Referring now to FIGS. 6A-7B, the provision of an adapter module as exemplified in the above description and drawings facilitates the consolidation of network addresses and also allows optimization of the number of connections on a general purpose industrial network, wherein the communications adapter 22 occupies only a single address or node on the general purpose network 16, and requires only a single connection. Furthermore, the adapter facilitates reduction in network traffic by allowing the exchange of data to or from a multitude of separate field devices 31 and/or modules 24 across the general purpose network 16 using a small number of packets, or even a single network message or packet. For instance, in an industrial EtherNet network, two communicating parties must maintain clocks to verify a communicative connection is still valid. As a result, each such connection on the general purpose network 16 requires maintenance of clocks by both parties, and adding large numbers of EtherNet/IP field devices to such a network greatly increases the number of clocks and other connection overhead and resources within the communicating devices. In addition, data reporting by N such field devices on the general purpose network 16 involves N messages or packets, each of which may only include a small amount of data, and thus network traffic increases and efficiency, data latency, and throughput may suffer. The communications adapter 22, on the other hand, can assemble data from a large number of modules 24 and/or field devices 31 into a single packet for transmission on the general purpose network 16, and thus economize the network bandwidth required to send device/module data while using only a single general network connection. Moreover, a single general purpose network packet can be received by the adapter 22 (using a single connection), which includes data for a large number of different devices 13 and/or modules 24, with the adapter disassembling this general purpose network packet and constructing messages or packets for sending the corresponding pieces of data to the appropriate devices 31 or modules 24 across the open network 36 and/or the proprietary network 26. In one illustrative example of the connection/bandwidth economization possible with the invention, a general purpose Ethernet network may be operable to transfer data within individual network packets of 1 Kbyte or more, wherein open architecture fieldbus network packets may be limited to a few bytes (e.g., 8 byte packets in one example). If a large number of modules 24/devices 31 on a PointBus backplane network 26 and DeviceNet open network 36 each produce a single byte of data in a given period, the communications adapter 22 can assemble the data from more than 1,000 such modules/field devices and send all this data in a single packet on the general purpose network 16.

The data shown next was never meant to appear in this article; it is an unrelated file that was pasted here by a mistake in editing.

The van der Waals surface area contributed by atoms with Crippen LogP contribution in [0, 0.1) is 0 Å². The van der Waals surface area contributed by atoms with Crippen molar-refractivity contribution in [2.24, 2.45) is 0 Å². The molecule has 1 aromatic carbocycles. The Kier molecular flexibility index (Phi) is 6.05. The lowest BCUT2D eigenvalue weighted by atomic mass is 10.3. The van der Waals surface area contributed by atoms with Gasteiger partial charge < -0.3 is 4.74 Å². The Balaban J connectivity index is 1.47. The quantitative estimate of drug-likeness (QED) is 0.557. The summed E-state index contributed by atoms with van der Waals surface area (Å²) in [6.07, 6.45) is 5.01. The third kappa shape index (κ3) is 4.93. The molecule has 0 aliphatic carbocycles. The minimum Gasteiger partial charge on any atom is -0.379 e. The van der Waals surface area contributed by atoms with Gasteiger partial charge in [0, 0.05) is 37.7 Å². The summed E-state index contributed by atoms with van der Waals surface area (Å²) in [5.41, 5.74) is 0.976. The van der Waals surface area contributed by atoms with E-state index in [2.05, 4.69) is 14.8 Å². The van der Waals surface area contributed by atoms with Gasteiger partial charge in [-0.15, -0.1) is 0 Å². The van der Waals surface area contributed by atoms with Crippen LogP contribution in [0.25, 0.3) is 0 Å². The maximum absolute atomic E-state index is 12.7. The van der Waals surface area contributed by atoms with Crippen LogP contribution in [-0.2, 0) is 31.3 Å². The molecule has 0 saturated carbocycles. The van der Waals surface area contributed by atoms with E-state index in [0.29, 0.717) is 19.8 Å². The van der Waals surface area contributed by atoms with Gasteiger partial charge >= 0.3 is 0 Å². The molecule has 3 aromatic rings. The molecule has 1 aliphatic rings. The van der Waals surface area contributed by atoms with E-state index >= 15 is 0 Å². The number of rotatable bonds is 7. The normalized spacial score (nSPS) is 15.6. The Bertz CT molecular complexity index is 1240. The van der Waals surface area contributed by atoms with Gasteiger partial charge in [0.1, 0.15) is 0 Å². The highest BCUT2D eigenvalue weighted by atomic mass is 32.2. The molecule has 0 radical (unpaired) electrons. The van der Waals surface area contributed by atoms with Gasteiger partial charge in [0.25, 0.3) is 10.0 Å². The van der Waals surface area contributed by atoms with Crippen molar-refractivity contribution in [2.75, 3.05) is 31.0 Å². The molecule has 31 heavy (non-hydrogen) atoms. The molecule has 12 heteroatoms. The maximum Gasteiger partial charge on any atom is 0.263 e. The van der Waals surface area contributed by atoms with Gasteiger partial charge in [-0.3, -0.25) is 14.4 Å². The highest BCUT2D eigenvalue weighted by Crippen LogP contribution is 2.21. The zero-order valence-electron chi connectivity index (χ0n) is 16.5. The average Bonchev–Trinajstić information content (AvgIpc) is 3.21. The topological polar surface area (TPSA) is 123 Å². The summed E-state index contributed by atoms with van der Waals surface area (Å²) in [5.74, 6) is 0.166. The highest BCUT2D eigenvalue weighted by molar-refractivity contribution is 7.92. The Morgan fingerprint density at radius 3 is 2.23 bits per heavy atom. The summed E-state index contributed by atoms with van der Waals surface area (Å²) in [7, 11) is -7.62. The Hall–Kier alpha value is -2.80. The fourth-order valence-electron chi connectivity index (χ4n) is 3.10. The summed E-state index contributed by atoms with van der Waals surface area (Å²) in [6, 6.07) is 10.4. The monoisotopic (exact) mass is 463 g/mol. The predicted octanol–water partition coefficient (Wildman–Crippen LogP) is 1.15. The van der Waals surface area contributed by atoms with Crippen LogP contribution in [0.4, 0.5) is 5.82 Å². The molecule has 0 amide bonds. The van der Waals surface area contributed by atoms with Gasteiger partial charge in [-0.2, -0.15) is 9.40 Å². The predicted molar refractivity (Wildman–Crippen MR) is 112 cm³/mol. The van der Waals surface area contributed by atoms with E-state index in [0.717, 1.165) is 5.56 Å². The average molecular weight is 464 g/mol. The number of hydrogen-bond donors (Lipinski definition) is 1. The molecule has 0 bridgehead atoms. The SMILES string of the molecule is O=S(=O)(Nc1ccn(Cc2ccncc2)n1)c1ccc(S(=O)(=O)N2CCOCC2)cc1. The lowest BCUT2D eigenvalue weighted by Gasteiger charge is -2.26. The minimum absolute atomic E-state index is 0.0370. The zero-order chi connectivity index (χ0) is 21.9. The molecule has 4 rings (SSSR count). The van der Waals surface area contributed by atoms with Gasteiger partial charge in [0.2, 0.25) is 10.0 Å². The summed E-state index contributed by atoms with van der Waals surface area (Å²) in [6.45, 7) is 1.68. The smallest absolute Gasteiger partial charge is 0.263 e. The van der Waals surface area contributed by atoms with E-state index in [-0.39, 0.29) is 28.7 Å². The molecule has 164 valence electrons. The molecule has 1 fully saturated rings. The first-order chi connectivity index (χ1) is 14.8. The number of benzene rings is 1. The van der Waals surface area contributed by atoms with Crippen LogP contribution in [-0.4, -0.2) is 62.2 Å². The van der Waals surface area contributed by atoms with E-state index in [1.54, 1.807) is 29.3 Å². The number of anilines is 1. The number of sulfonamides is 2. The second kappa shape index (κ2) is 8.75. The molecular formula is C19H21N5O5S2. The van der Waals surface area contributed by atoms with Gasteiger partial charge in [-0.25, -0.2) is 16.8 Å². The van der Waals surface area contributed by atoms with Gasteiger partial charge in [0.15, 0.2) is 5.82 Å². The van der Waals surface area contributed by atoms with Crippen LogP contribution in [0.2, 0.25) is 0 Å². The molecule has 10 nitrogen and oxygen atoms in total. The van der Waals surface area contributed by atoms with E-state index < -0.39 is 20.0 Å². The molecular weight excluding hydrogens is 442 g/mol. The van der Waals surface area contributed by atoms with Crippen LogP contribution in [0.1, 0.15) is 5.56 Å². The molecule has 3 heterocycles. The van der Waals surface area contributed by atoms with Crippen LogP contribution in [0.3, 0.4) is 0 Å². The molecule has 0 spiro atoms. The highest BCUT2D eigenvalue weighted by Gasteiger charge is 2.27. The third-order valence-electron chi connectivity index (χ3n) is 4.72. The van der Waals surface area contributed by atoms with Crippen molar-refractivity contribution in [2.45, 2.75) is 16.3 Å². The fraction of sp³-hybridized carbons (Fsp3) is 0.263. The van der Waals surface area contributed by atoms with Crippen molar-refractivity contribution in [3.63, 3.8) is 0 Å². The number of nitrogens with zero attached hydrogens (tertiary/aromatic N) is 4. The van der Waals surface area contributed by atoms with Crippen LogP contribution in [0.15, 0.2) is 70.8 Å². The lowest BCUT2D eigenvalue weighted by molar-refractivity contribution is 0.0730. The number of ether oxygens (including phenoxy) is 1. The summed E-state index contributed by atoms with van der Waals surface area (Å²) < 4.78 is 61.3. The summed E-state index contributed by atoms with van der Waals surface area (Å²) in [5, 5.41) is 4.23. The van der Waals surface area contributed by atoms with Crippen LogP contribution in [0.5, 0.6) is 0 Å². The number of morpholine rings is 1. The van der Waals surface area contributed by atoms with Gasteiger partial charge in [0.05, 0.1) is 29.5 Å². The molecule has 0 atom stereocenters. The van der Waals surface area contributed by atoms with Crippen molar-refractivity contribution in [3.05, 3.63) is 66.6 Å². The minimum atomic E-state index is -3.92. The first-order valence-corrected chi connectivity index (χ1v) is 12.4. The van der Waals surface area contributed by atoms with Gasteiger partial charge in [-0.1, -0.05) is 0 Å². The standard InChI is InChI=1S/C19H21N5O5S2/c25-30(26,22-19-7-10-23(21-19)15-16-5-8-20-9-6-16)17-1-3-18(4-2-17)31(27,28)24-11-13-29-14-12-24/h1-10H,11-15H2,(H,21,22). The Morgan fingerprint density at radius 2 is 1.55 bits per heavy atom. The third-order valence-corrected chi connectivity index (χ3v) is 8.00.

FIGS. 6A and 6B illustrate the parsing of a single general network packet 300 by the communications adapter 22 in the exemplary industrial control system 2 in the case where the packet 300 includes first data 301 for a first device or module 24 coupled with the proprietary protocol network 26, as well as second data 302 for a second device 31 coupled with the open architecture network 36. In this instance, the adapter 22 receives the general purpose network packet 300 and constructs suitable proprietary and open architecture network packets 310 and 320, respectively, and sends the first data 301 in the proprietary packet 310 to the module 24 via the network 26, and sends the second data 302 in the packet 320 via the open network 36 to the second device 31. The data 301 and 302 can include values, commands, messages, or other information. FIG. 6B further illustrates this packet disassembly and data distribution by the adapter 22, which operates according to the flow diagram 350 to receive the packet 300 at 352. The adapter 22 then sends the first data 301 from the packet 300 to the first device (module 24) connected to the proprietary network 26 at 354, and sends the second data 302 at 356 to the second device 31.